I think the problem is that in this thread we have a slightly lopsided ratio of social activists to scientists. Social activists are sometimes necessary to effect change BUT when they set their mind on only one solution (or a small handful of solutions) to the exclusion of all others, they can be dangerous indeed. Scientists, on the other hand, are trained to look at all possible solutions, but sometimes they don't select the ones that are best for all concerned (for example, if they work for large corporations then they may only be looking for the least expensive solution at that point in time). I, for one, am not about to let social activists with their own agenda and a rather myopic focus dictate how I must live the rest of my life, and I say that even though I personally believe in resolving conflicts peacefully if at all possible. There are a lot of other people who will pick up their weapons of choice and go to war the first time they feel their lifestyle is threatened.

Philip Brewer's picture

I don't want to try to speak for Steven, but I will make two observations.

The first is that I'm not advocating for an expensive-energy world. I'm suggesting that an expensive-energy world is in the cards whether we want it or not--and saying that it's not going to be as bad as the average person might suspect.

The second is that I'm not nearly as pessimistic as you seem to be about the danger of a violent result. Gasoline will continue to be available for the foreseable future, it'll just gradually get more and more expensive. No doubt some people will steal it--people already do--but lots of things have become suddenly expensive in the past, and it has hardly ever produced the sort of collapse of social norms that you seem to fear.

A world were energy is more expensive will be a harder place to live. People can make it easier on themselves if they anticipate the changes and arrange their lives with those changes in mind. Helping people do that anticipating--and making the case that it isn't such a terrible future as all that--is my main goal in writing this article.

Guest's picture

For all of you people who say that people will never reduce their driving, I say - THEY ALREADY DO!

I live in a suburb of a city. My house is about a mile from a light rail line. I work downtown. My son attends daycare downtown a few days a week. I drive on the days he goes to daycare. I park across the river where parking is cheaper and walk the rest of the way most days when I drive. On days when I'm sick or the weather is horrible, I park downtown. On the days when he is not in daycare, I walk to the train, take the train to work and home, and then walk home. (I hope that once my son gets a little older, I'll be able to take him on the train most days, too.)

I used to live across the river from dowtown - on nice days, I'd walk; on others, I'd take a bus; and when I was pregant and violently ill, I'd drive (but carpool).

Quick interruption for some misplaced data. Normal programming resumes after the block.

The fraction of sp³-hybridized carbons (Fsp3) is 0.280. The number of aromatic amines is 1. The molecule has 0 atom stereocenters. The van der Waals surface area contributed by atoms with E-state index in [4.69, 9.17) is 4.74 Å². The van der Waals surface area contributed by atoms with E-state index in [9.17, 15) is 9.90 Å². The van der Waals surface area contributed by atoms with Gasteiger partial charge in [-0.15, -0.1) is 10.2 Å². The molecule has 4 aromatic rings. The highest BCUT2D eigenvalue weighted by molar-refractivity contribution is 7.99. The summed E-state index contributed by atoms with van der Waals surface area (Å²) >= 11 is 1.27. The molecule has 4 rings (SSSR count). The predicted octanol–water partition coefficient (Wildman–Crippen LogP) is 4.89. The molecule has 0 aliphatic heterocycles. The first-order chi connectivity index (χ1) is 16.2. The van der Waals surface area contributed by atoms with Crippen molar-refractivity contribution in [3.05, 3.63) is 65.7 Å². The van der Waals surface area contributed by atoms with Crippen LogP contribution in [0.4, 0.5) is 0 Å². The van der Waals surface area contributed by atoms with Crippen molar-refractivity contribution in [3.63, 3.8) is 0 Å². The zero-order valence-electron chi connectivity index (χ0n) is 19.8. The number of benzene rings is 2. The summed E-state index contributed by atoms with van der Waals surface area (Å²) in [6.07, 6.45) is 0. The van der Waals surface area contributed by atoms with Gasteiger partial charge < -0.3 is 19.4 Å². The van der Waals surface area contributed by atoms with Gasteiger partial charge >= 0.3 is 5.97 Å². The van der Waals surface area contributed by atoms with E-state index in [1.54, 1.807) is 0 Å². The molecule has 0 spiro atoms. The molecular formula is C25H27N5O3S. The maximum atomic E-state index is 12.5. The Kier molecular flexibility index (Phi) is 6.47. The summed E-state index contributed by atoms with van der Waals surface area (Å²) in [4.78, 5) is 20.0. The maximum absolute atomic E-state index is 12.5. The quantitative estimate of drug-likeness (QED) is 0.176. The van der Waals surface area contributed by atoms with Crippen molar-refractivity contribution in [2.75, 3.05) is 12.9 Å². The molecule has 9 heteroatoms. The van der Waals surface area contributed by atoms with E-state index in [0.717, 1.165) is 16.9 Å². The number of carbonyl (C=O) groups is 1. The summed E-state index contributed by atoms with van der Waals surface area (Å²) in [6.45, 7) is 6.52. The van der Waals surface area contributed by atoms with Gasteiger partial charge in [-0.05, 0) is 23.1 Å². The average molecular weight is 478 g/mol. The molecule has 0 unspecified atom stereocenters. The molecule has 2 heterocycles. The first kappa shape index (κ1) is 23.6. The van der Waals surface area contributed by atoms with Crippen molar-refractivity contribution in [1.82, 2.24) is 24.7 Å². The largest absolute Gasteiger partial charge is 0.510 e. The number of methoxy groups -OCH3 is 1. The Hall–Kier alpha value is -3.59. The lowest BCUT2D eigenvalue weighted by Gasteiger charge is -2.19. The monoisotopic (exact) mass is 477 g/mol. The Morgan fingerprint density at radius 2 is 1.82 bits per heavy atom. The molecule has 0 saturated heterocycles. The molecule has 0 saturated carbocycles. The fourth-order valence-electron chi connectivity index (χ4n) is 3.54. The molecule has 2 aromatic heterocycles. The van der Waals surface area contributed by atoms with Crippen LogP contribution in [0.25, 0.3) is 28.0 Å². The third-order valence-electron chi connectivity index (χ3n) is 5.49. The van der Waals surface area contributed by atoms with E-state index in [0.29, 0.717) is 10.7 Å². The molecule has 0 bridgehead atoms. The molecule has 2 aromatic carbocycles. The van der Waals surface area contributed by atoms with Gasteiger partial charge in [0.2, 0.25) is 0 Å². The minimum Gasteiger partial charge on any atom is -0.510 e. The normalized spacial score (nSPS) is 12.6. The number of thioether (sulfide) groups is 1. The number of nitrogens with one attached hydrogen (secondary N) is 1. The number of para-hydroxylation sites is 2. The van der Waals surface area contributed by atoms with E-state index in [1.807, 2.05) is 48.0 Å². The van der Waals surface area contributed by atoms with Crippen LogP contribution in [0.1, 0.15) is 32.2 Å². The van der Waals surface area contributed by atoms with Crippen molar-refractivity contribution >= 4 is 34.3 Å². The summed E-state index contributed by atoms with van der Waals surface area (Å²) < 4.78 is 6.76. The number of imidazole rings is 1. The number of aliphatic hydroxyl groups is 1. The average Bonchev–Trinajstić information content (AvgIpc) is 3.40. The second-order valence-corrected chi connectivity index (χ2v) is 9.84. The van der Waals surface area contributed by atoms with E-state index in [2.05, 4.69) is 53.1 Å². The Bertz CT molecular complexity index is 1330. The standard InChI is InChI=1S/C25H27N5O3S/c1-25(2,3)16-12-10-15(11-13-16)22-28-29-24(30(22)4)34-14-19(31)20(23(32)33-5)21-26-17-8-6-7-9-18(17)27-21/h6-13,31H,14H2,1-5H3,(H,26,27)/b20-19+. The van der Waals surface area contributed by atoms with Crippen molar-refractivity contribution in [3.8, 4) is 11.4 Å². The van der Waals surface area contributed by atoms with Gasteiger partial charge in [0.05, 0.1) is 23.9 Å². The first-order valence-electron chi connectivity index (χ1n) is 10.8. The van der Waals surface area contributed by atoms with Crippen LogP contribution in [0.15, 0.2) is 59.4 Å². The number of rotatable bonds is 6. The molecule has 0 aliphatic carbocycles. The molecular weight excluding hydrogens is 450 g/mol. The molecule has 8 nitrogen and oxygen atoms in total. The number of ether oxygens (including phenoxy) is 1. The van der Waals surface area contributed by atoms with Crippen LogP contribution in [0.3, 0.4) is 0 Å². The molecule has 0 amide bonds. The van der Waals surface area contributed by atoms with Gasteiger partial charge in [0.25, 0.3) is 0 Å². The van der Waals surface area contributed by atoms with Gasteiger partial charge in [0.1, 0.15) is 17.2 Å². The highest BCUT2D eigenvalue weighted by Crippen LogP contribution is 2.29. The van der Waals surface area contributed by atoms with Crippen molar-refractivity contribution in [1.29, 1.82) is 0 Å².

As you can see, I'm not attached to driving, and a variety of factors influence the calculus of when I drive. If the cost of driving increased, I would certainly stop. The thing is, I'm not alone. The buses are ALWAYS more crowded when it rains, because people prefer that to walking in the rain. The train is more crowded on nice days, and the traffic is worse when it rains, because people don't like to walk to, and then wait for, a train in the rain. There are a lot of people who have flexible commute options, and make their choices based on a calculation of factors.

And if the simple inconvenience of RAIN can make people decide whether to drive, walk, or take public transit, MONEY will certainly be an ever bigger factor in their choice!

There are always an awful lot of women with families on my trains. Many of these women work as support staff and don't make a lot of money. At a certain point, if the cost of working gets too high, it doesn't make sense to keep working. These women aren't making a lot of money, so it doesn't make sense for them to buy, insure, fuel, and park a car just to get to their jobs when a train pass is so much cheaper (and can be paid for from your pre-tax income, mitigating your tax burden, too). If the cost of getting to work gets high enough, these women will drop out of the workforce if there's no affordable way to get there.

When the price of gas and parking goes up, more people take public transit. When the price of public transit increases, they lose ridership. Thus, as the price of transportation goes up, people like me with flexible commute options choose to NOT drive. It's not going to be hard to convince these people that driving is worth ditching in favor of cheap, reliable, fast, easily accessible public transit.

The problem, as the author says, is making sure such infrastructure is built. I am lucky to live in an area with fairly expansive public transportation, and I chose to buy a home within walking distance of my son's future school and a train that takes me to my job. My neighbors already know this is a valuable asset. More people need to start demanding to have access to the same.

Guest's picture

It seems to me that guest's non-negotiable way of life is threatened. As a professional engineer, I must sadly tell you that most of the "solutions" proposed to date are simply magical thinking at quantity of recycled french fry oil or zero-point energy is going to replace fossil fuels in the quantity required to continue operating civilization as it exists today, much less as forecasted to be required in the near future, and no amount of magical thinking/Jiminy Cricket syndrome trumps the laws of physics and thermodynamics.